The second requirement of Monroe, supra, to establish a Brady violation is that the suppressed evidence must have been of a favorable character to the defendant. An analysis of the contents of the suppressed F.B.I. reports reveals that some of the information contained in the reports was of a favorable character to Ogle in that it provided a basis for impeaching some of the state's witnesses. F.B.I. Agent Meyer testified that Ogle was sane, but his report indicated that he knew of an examining physician's statement that Ogle was temporarily unable substantially to appreciate right from wrong at the time the crime was committed. The victim, Phillip Terry, testified that the lining around the eyes and mouth of the ski mask worn by his kidnapper had a different color than did the rest of the ski mask; yet the F.B.I. report stated that Terry could not recall any color around the eyes and mouth of the ski mask. In addition, Terry testified that the gun was a revolver, yet the F.B.I. report stated that Terry could not identify it as a revolver or an automatic. Further, Agent Alford testified that Terry led him to the hotel room used during the kidnapping, yet the F.B.I. report said that Terry "was later shown room number 256 of this motel." Finally, on six other occasions, certain state witnesses testified at trial about facts which were not mentioned in the F.B.I. reports. These latter occurrences, however, are not of great significance in terms of favorability to Ogle. In light of the above evidence, and since impeachment evidence falls within the Brady doctrine, United States v. Gaston, 608 F.2d 607, 613 (5th Cir. 1979), United States v. Anderson, supra, the second Brady element is present in this case.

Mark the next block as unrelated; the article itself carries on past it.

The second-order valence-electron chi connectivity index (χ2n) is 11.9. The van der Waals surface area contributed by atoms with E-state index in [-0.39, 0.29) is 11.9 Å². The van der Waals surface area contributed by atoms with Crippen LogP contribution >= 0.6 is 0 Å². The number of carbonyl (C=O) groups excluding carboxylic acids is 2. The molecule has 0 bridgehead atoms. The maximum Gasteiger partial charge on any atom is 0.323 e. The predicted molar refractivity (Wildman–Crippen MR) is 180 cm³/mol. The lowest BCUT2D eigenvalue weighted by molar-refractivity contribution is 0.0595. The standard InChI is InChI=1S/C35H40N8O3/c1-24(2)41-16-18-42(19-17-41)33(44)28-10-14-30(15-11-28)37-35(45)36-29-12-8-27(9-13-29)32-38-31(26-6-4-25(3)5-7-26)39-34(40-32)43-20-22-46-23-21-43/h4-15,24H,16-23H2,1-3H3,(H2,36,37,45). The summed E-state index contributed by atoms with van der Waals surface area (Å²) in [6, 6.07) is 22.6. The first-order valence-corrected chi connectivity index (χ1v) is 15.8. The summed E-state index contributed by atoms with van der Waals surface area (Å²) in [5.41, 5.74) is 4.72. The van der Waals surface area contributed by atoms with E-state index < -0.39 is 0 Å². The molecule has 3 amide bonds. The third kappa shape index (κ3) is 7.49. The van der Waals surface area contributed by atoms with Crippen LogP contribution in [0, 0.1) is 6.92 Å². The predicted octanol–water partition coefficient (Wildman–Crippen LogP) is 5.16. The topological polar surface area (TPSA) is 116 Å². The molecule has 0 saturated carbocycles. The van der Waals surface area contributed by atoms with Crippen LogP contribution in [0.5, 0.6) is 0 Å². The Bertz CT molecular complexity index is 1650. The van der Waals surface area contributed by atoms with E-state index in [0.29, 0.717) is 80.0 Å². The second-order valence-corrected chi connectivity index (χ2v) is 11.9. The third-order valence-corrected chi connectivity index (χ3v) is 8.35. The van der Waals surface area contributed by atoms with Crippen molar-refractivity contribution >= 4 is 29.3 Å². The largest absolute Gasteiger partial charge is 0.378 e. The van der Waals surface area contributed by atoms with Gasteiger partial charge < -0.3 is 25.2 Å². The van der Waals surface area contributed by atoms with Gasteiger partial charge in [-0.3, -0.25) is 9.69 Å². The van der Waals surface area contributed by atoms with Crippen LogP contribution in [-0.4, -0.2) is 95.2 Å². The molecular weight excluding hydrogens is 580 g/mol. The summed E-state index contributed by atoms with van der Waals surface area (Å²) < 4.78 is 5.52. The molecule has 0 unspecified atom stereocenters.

We turn now to the third requirement under Monroe, supra, for establishing a Brady violation. Under this requirement, there must be a showing that the suppressed or omitted evidence was material. The standard of materiality under Brady varies depending upon which one of four situations is involved in the case. In the first situation, the prosecutor has not disclosed information despite a specific defense request: the standard of materiality in this situation is whether "the suppressed evidence might have affected the outcome of the trial." United States v. Agurs, 427 U.S. 97, 104, 96 S.Ct. 2392, 2398, 49 L.Ed.2d 342 (1976). In the second situation, the prosecutor has not disclosed information despite a general defense request for all exculpatory information or without any defense request at all: the standard of materiality is whether "the omitted evidence creates a reasonable doubt that did not otherwise exist." Id. at 107-12, 96 S.Ct. at 2399-01. The third situation involves the prosecutor's actual or constructive knowledge that the conviction is based on false evidence: the standard of materiality is whether there is "any reasonable likelihood that the false (evidence) could have affected the judgment of the jury." Id. at 103, 96 S.Ct. at 2397. Finally, in the fourth situation the prosecutor fails to disclose purely impeaching evidence not concerning a substantive issue, in the absence of a specific defense request: the materiality standard is whether the undisclosed evidence "probably would have resulted in an acquittal." United States v. Anderson, 1347 F.2d at 1354.